This is today's Bangladesh 6P6.30H
This is today's Bangladesh
In a report on British television channel Four, criticism of torture on media workers and opponents in Bangladesh has been criticized. According to the analysis, the Labor MP Siddique Tulip Last year we had about the forced disappearance of his aunt Prime Minister, he refused to answer our questions. He made a counter-controversy. He later expressed his regret. We thought the matter would end here. So in Britain.
But Sheikh Hasina's rule in her ancestors became more oppressive in Bangladesh. Two days after interviewing our Tulip, former editor of a newspaper Mahmudur Rahman spoke on this. He said, journalists of Bangladesh do not have the courage to ask such a question to the Prime Minister. He criticized the government too. His newspaper was blocked by the government of my country. After this statement, 33 cases have been filed in 29 districts against Mahmudur Rahman for sedition, Manhanasaha.
In these cases he was asked to pay 773 billion pounds. Note that 773 billion pounds. This is today's Bangladesh Tulip Siddique has no connection with these incidents, after which he also criticized the arrest of another journalist. On the other hand, Mahmudur Rahman appeared before the court in a case and took bail after government supporters attacked him. He was seriously injured. AFP photographer Ahad, who was attacked by pro-government organizations, was covering the peaceful student movement. He has left the country for treatment and does not want to return to the country. International repute photographer Shahidul Alam was also attacked. Later, he criticized the government for an interview with Al Jazeera. It can not be said publicly in today's Bangladesh. He said that the unelected government ruled the country. He was arrested just 3-4 hours after the interview. He is now in prison. When he was produced before the court the next day, he said, I was tortured. They rubbed my bloody Punjabi again.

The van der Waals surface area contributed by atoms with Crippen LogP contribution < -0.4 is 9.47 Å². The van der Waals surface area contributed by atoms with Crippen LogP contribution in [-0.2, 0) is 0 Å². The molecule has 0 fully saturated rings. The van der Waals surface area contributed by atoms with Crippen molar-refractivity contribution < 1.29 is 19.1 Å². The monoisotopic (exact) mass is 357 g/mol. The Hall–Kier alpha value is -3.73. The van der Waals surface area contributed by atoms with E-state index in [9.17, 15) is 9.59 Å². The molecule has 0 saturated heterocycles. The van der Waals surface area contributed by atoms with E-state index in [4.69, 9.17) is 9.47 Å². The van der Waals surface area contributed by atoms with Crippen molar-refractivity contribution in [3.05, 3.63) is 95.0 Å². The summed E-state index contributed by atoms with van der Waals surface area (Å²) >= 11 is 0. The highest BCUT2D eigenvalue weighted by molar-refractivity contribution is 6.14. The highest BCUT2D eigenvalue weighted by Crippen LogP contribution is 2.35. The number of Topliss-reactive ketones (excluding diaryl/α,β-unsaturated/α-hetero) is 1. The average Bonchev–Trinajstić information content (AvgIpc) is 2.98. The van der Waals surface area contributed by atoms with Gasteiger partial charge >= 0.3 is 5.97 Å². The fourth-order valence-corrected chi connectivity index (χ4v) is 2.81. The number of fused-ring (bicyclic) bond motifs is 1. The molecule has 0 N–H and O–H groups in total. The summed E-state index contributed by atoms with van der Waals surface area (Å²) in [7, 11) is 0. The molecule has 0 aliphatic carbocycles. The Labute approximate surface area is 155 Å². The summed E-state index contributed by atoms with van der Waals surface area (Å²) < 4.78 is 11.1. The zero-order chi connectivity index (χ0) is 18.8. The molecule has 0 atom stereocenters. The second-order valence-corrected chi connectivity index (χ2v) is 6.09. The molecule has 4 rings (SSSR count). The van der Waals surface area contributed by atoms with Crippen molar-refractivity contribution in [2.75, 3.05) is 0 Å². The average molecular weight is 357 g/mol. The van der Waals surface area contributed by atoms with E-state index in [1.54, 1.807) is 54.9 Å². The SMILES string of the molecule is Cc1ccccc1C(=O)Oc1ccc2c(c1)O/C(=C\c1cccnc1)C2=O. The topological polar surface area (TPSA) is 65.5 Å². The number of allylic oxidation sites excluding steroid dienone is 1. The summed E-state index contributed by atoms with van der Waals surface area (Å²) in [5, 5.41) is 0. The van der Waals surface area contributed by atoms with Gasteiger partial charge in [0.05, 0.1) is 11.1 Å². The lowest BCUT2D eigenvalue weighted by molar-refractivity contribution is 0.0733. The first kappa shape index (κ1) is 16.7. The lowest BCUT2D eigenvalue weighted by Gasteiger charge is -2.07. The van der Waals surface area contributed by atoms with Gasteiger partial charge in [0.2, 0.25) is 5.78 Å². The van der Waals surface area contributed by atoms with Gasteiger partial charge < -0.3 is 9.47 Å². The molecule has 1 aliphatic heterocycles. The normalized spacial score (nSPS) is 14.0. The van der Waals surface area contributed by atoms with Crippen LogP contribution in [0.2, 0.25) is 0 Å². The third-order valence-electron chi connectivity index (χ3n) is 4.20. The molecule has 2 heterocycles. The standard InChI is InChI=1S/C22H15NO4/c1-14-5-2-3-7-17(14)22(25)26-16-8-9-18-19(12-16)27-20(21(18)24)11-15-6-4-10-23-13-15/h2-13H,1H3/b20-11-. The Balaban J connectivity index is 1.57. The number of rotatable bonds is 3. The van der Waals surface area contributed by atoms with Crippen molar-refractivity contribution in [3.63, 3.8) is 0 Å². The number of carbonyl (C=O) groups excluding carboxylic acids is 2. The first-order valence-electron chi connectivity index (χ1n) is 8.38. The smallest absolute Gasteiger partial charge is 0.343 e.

The Bangladesh government however denied the allegation of torture. Professor David Lewis of the London School of Economics said, it is very dangerous for Bangladesh. Educators have been told that they do not criticize the government, journalists are being attacked. It's a very bad time for Bangladesh.
The movement of students on the safe road was suppressed by force. University students were protesting for the quota reform. They were arrested and taken on remand. They have been accused of torture. The Bangladesh government denied the allegation of torture.
What has happened in Bangladesh has now become a global issue. Two British MPs Rushnara Ali and Rupa Haq criticized the force of the government. Two weeks later, another British-born British MP, whose family was involved in the criticism of the powerful power of Bangladesh, Tulip Siddique and Shahidul Alam.